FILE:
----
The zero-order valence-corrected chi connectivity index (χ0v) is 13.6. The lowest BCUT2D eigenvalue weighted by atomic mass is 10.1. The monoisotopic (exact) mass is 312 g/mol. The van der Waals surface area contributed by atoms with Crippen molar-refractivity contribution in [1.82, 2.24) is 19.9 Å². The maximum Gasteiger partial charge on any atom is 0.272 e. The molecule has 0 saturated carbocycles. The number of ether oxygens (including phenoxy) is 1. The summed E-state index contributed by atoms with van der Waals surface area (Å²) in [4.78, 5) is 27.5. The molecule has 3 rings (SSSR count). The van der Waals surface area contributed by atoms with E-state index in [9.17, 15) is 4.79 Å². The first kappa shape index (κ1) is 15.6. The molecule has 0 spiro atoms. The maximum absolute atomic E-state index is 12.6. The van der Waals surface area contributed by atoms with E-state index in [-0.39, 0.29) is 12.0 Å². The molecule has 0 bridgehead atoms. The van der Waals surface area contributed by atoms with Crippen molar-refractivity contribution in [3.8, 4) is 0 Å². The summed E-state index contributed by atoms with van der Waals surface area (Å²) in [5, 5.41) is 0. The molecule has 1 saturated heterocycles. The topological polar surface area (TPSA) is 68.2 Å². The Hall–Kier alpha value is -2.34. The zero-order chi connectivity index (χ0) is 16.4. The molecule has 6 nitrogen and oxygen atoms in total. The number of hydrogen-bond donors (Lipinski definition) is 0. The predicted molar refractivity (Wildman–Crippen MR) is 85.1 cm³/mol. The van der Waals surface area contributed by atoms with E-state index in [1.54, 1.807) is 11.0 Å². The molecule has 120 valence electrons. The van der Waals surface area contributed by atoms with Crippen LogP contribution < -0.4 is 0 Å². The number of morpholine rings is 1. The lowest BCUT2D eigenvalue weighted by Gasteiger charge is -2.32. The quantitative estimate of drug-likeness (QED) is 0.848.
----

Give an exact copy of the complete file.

The zero-order valence-corrected chi connectivity index (χ0v) is 13.6. The lowest BCUT2D eigenvalue weighted by atomic mass is 10.1. The monoisotopic (exact) mass is 312 g/mol. The van der Waals surface area contributed by atoms with Crippen molar-refractivity contribution in [1.82, 2.24) is 19.9 Å². The maximum Gasteiger partial charge on any atom is 0.272 e. The molecule has 0 saturated carbocycles. The number of ether oxygens (including phenoxy) is 1. The summed E-state index contributed by atoms with van der Waals surface area (Å²) in [4.78, 5) is 27.5. The molecule has 3 rings (SSSR count). The van der Waals surface area contributed by atoms with E-state index in [9.17, 15) is 4.79 Å². The first kappa shape index (κ1) is 15.6. The molecule has 0 spiro atoms. The maximum absolute atomic E-state index is 12.6. The van der Waals surface area contributed by atoms with E-state index in [-0.39, 0.29) is 12.0 Å². The molecule has 0 bridgehead atoms. The van der Waals surface area contributed by atoms with Crippen molar-refractivity contribution in [3.8, 4) is 0 Å². The summed E-state index contributed by atoms with van der Waals surface area (Å²) in [5, 5.41) is 0. The molecule has 1 saturated heterocycles. The topological polar surface area (TPSA) is 68.2 Å². The Hall–Kier alpha value is -2.34. The zero-order chi connectivity index (χ0) is 16.4. The molecule has 6 nitrogen and oxygen atoms in total. The number of hydrogen-bond donors (Lipinski definition) is 0. The predicted molar refractivity (Wildman–Crippen MR) is 85.1 cm³/mol. The van der Waals surface area contributed by atoms with E-state index in [1.54, 1.807) is 11.0 Å². The molecule has 120 valence electrons. The van der Waals surface area contributed by atoms with Crippen LogP contribution < -0.4 is 0 Å². The number of morpholine rings is 1. The lowest BCUT2D eigenvalue weighted by Gasteiger charge is -2.32. The quantitative estimate of drug-likeness (QED) is 0.848.